Friday, April 12, 2013

Translation-based Smartphone Apps: What’s The Score? (Part 2 of 2)

Awhile back, I mentioned how I had downloaded and tested out a few translation-related apps for the iPhone. This article will serve as a sort of basic review of those apps, and hopefully will also shed some light on the "How will these affect the industry?" subject.

Today, I'd like to review two particular (free) apps: the Infoseek-based "Japanese Translation (Lite)" app; and the wwwJDic (Japanese-English dictionary) app, based on the well-known wwwJDic website by Jim Breen of Monash University. As both of these apps are Japanese/English*-specific, these reviews may not come in extremely handy to translators dealing with other languages, but hopefully they can at least help give you a general idea of the kinds of translation-related apps that are currently out there, as I'd assume that iPhone/smartphone apps particular to other languages probably won't be that far off.

*(The Japanese Translation (Lite) app is actually Japanese-English/Chinese/Portuguese/Korean/French/German/Italian/Spanish, whereas the wwwJDic app is strictly Japanese-English.)

App #1: wwwJDic (Japanese-English dictionary)

The Basics

This app is basically an iPhone-ported version of the popular Japanese-English dictionary website of the same name. Since the dictionary used on the website is arguably one of the best online J-E dictionaries around, this should have been a nifty little app which could be used in a translation pinch or in times when you just can't think of/don't know a particular word and are nowhere near a computer.

Unfortunately, the app does not contain the actual dictionary database - rather, it connects you via the Internet to the website's database - so it's not always exactly lightning quick. In fact, I'm sad to say that about 5-7 out of 10 times I try to translate a word, I get an error message. As far as I can tell, either a LOT of people use this app, thus creating an unbearable load for the servers, or the app was just poorly designed on the tech side. Either way, it's a bit disappointing. (Judging by the App Store comments from other users who purchased this app, I'm not the only one having this problem.)

On the plus side, though, when I am actually able to fully utilize the dictionary, it's pretty much just as good as it's parent version. If only they could do something to fix the stability issues or else somehow include the entire database in the app itself, this would make for a really handy pocket dictionary.

Buy or Don\'t Buy?

Well, it's free, and when it does work it's quite useful, so if you're a Japanese-English translator with an iPhone then why not?

How it will Affect the Industry

Honestly, I'd have to say that this particular app should have virtually no effect on our industry and the way we do our jobs. This has nothing to do with the quality of the app - it's just nothing new or revolutionary.

App #2: Japanese Translation (Lite) (Infoseek-based text translation program)

The Basics

The Japanese Translation ("日本語翻訳LITE") app is - while not nearly as exact or concise as the previously-mentioned wwwJDic dictionary - a relatively useful little app. Put simply, it's an iPhone version of Google Translator or Babelfish, except you can only translate from Japanese into English, Chinese, Portuguese, Korean, French, German, Italian or Spanish, or vice versa, but not exclusively between any of the non-Japanese languages listed. Both single words and whole phrases/blocks of text can be translated.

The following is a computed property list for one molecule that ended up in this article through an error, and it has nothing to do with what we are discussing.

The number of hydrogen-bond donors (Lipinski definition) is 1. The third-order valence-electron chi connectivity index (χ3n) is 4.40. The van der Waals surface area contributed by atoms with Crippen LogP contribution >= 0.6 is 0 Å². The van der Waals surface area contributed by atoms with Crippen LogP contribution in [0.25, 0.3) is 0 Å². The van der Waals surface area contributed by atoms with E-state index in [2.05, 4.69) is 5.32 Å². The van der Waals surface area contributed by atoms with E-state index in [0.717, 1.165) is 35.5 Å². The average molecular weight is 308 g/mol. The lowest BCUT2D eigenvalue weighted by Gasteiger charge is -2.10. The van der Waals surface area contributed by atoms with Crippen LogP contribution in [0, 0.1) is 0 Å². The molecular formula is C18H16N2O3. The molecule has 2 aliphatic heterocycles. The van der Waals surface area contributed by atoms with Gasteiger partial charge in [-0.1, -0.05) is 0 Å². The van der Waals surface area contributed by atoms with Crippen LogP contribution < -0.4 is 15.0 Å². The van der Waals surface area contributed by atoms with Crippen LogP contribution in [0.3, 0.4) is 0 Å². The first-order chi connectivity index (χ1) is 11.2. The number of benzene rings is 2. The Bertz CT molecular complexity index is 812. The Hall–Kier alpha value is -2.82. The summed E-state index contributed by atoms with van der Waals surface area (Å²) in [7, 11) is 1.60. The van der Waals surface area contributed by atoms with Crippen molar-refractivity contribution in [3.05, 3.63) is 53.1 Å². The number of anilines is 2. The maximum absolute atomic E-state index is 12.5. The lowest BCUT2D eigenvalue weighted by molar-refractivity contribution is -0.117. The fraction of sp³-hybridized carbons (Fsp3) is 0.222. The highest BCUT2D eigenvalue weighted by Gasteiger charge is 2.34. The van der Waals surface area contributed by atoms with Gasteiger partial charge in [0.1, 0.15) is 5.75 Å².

Overall, this app is OK. I did have some minor issues with it, however. For example, the translation screen consists of two empty spaces, one on top of the other (top = your entered word/phrase, bottom = the translation), with a "Translate" button in between. Theoretically this is perfect, as it's simple, easy to use, and all you really need. Unfortunately, when you attempt to input text to be translated, the pop-up iPhone keyboard tends to get in the way of the Translate button, and according to some of the comments at the App Store, can almost completely obscure the button depending on the languages for which your iPhone is set to display keyboards.

My other issue was with accuracy. Word-to-word translations were generally OK, but like Google Translator (in most cases), you only get one possible translation per word. This means that, for example, were you to try to translate the word "lead" from English into Japanese, you may get the definition for the noun (the metal) or you might get the verb (to lead a battalion, etc.). For someone who has little to no understanding of the language into which they're translating, this can be quite problematic.

Buy or Don't Buy?

This app is also free (there is also a pay version with several extra features, which escape me at the moment), and it isn't by any definition a "garbage app", so if you think you may have a use for it, then go for it.

How it will Affect the Industry

Again, I doubt this will have any significant effect on our industry or how we do our jobs. As with the wwwJDic app, dictionary/translator apps and programs exactly like this have been around on regular cell phones (not to mention the Internet) for years, so I really don’t see this particular one upturning the translation world anytime soon.

Next week, I'll review a couple more of the smartphone apps I've been testing out. This time I'll try to focus on more broad-scale apps (i.e.: not only Japanese-based apps).

Anyone know of any good, helpful apps relating to translation or interpretation? On the other hand, know of any horrible ones that should be avoided at all costs? Let us know in the Forums.